Find out more on the Queensland Fire and Emergency Services website.
Penalties apply to both tenants and property manager/lessors for not complying with these requirements.
Damage caused by a tenant
The tenant is responsible for replacing or repairing damage that they cause at the property. This includes:
- damage caused intentionally or through neglect
- damage caused by visitors or other people living at the property
Alterations by the tenant
A Tenant can’t alter or add to a property without the Owner’s written consent. If a Tenant removes something they have added to the property with the Owner’s consent, they need to repair or pay for the repair of any damage this has caused.
An Owner cannot unreasonably withhold consent for a tenant to make changes that support services such as digital television and internet access.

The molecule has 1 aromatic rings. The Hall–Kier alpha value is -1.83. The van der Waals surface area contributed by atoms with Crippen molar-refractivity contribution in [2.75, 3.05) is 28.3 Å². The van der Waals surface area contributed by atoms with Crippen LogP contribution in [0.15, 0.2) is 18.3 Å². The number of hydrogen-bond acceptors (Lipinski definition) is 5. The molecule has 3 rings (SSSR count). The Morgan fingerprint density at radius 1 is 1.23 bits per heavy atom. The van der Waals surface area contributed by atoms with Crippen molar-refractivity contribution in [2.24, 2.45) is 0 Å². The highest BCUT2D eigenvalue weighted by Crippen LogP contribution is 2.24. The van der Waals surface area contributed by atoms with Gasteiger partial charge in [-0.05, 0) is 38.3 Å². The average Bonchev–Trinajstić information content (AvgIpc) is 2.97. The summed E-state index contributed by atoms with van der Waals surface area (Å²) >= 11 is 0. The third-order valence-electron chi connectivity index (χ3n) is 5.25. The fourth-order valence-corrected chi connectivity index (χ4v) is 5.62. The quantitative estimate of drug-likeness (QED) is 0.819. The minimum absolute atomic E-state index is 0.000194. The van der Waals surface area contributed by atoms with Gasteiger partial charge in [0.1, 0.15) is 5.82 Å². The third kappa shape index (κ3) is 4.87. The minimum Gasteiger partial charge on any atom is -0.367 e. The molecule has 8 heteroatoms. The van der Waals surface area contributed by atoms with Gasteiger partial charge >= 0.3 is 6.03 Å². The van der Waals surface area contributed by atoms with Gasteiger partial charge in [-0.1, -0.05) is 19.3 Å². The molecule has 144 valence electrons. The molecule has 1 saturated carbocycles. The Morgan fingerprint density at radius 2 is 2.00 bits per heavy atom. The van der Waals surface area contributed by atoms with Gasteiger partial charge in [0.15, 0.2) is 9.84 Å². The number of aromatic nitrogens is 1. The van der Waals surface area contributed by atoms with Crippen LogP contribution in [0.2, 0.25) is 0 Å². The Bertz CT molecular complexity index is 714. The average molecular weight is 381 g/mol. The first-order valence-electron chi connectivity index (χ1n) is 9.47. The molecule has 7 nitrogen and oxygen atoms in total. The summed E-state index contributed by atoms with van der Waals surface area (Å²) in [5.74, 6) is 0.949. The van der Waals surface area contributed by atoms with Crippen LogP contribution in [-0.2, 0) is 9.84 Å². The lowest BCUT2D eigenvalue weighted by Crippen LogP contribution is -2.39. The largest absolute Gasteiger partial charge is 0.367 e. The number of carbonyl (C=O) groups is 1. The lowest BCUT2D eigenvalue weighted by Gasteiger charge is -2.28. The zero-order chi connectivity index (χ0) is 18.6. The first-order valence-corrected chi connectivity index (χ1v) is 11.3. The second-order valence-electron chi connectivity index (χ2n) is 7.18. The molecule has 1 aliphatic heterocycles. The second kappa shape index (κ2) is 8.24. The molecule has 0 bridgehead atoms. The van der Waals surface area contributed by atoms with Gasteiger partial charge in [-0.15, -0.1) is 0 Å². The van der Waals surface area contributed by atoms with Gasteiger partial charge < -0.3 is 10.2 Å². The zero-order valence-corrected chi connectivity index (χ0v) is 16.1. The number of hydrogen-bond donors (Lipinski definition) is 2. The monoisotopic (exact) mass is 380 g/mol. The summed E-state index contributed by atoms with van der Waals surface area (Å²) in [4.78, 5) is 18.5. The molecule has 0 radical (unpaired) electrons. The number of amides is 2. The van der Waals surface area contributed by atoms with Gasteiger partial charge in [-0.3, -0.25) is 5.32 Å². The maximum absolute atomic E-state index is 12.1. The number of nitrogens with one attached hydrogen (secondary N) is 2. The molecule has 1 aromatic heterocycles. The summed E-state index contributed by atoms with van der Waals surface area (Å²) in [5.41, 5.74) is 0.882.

The Owner is responsible to ensure that the property is secure – eg fixing a lock that sticks. If permission is sought from an Owner to change any locks, a set of keys must be provided to the Property Manager.
Pests and vermin
As a guide, Owners are responsible for getting rid of the following pests if there is an infestation at the start of the tenancy:
- bees and wasps – and during the tenancy if in a wall cavity
- cockroaches and spiders
- mice and rats
The tenant is usually responsible if these pests become a problem during the tenancy.
These pests are the responsibility of the Owner:
- white ants
- possums – remove and seal entry points
- birds – remove and seal entry points.
Pool laws and pool maintenance
If a swimming pool is included as part of the rental property, the maintenance should be covered in the special terms of the tenancy agreement. The tenant is generally responsible for everyday maintenance such as clearing leaves from the pool and may be responsible for more regular maintenance. Should the servicing of the pool not be covered as part of the tenancy agreement then instructions should be supplied to the managing agent to pass on the tenant/s.
The property owner/lessor must have a pool safety compliance certificate from a licensed pool inspector prior to renting the property and a copy should be included with the tenancy agreement.
Lawns, gardens and trees